(130 Hz) and load amplitudes. No eect on fatigue life was observed to occur due to test frequency.
Three dierent load ratios, R=P
max
/P
min
, were tested; R=0.1, 0.5 and 0.75. Both ends of each
Fatigue & Fracture of Engineering Materials & Structures, 21, 11231132 1998 Blackwell Science Ltd
1128 J. A. Nrvx:N and N. E. DoviiNc
specimen had a spacer attached, so no initial bending occurred before testing. Each specimen end
was placed #20 mm deep into the grips of a testing machine. Again, failure was dened to occur
when a fatigue crack was observed to have penetrated one or both of the steel sheets. All cracks
were found to propagate from the spot-weld at point A in Fig. 1. All the tests were run in lab air
and at ambient temperature.
Data interpretation
The R-ratio adjustment suggested by Walker [31] allows an eective zero-to-maximum stress
intensity range to be dened, as given in Eq. (10). This allows the driving force on the crack to be
expressed in terms of both DK and R, and allows tests performed at dierent load ratios and load
amplitudes to be compared.
DK=
DK
(1R)(1c)
=K
max
(1R)c (10)
Since load and stress intensity are linearly related, as in Eqs (3) and (4), an eective zero-to-
maximum load can also be dened [29] and is given by Eq. (11). This allows fatigue life data for
dierent load ratios to be shown on the same plot.
DP=P
max
(1R)c (11)
Two base metals were used in this study, SAE 1010 and SAE 950X steels. The dierence in
fatigue performance between these two steels was small, and in light of this fact, the same constants
for Eq. (7) were used for both steels. Although some limited crack growth data exist in the literature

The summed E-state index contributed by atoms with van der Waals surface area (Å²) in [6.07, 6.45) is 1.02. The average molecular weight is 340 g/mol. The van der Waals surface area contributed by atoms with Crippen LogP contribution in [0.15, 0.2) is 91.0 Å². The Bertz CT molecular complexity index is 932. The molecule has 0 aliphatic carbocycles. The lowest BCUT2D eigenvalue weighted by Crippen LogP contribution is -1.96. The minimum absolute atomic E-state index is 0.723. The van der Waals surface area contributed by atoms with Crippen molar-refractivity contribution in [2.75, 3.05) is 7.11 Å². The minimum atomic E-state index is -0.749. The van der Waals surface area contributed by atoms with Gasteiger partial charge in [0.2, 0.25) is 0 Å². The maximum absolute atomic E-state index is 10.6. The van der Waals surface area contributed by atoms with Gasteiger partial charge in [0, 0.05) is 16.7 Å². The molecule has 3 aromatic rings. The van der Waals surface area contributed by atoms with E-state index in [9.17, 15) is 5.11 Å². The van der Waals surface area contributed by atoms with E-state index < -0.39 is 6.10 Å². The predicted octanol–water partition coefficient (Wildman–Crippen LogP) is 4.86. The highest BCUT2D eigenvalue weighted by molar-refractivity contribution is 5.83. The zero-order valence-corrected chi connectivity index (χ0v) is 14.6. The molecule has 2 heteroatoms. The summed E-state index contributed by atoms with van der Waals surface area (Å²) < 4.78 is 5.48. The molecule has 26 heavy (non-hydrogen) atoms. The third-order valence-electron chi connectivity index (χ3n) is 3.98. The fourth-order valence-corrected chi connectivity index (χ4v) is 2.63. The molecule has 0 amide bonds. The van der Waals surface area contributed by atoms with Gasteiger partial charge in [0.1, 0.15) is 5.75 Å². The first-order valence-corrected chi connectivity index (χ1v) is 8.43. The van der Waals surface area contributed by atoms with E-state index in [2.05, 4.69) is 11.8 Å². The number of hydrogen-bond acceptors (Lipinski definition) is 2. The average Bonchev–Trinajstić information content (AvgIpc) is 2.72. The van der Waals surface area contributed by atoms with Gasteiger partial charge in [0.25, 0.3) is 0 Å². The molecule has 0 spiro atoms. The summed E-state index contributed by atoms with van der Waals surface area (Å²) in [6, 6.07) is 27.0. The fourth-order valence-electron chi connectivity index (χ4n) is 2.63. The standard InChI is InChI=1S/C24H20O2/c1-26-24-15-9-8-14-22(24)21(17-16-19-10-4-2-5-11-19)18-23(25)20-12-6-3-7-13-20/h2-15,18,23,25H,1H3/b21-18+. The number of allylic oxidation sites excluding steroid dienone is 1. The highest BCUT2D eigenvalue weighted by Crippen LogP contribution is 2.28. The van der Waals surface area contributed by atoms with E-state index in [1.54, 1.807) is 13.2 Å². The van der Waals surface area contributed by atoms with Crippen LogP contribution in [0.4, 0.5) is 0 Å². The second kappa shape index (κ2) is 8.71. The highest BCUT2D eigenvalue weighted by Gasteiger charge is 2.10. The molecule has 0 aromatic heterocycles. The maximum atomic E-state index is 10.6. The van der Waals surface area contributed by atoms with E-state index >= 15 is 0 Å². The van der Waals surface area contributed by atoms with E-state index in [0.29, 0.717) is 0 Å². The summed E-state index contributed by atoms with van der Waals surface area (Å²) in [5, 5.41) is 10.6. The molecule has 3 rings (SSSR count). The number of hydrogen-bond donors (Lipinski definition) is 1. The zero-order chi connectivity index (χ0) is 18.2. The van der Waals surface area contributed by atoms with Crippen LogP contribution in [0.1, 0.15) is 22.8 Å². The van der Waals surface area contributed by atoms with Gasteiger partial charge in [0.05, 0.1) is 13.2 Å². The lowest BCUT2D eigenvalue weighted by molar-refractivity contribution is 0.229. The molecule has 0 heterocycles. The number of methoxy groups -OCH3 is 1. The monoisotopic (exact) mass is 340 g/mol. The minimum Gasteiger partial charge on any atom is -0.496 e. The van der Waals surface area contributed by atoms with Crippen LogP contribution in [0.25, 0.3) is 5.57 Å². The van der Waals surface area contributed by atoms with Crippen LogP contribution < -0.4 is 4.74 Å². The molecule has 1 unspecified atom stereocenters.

for the weld metal and the HAZ [32,33], where cracks around spot-welds propagate, such data
are rare. It has been shown that fatigue crack growth behaviour of HAZ metal is nearly identical
to that of the base metal for another steel [34]. It is assumed that this observation is typical of
weldable steels. Crack growth data for the base metal are used, instead of those for the HAZ,
because they are readily available for most engineering materials and deliver nearly identical
results. Crack growth data for the base metal are used because they are readily available for most
engineering materials. Due to the small quantity of the available material, no crack growth data
for the two base metals, SAE 1010 and SAE 950X steels, were generated in this study. Thus, the
constants C, m and c, were chosen from established data for similar ferritepearlite steels [35,36].
Values for the constant C were chosen so that they made upper and lower bounds on established
data within the Paris regime of fatigue crack growth, and were C=7109 and 2109,
respectively. Note that the units used are SI, specically, MPam for K and mm/cycle for da/dN.
The chosen value of m is typical for ferritepearlite steels [35], and c is estimated from the limited
R-ratio data on a steel similar to SAE 1010, specically ASTM A36 [S. J. Hudak (1979) unpublished
data]. The constants used were m=3 and c=0.75. Care was taken not to choose constants for
Eq. ( 7) to simply best t this spot-weld fatigue data and, thus, force this model to work, since
design engineers would likely not have the benet of such prejudices.
As seen in Figs 4 and 5, fatigue data for the three load ratios tested, R=0.1, 0.5 and 0.75,
collapse such that a linear trend is seen on a loglog plot when Eq. (11) is used, allowing typical
scatter associated with fatigue data. The dashed and dotted lines on these loadlife plots are
predicted lines using the theoretical model previously outlined. The dashed lines are for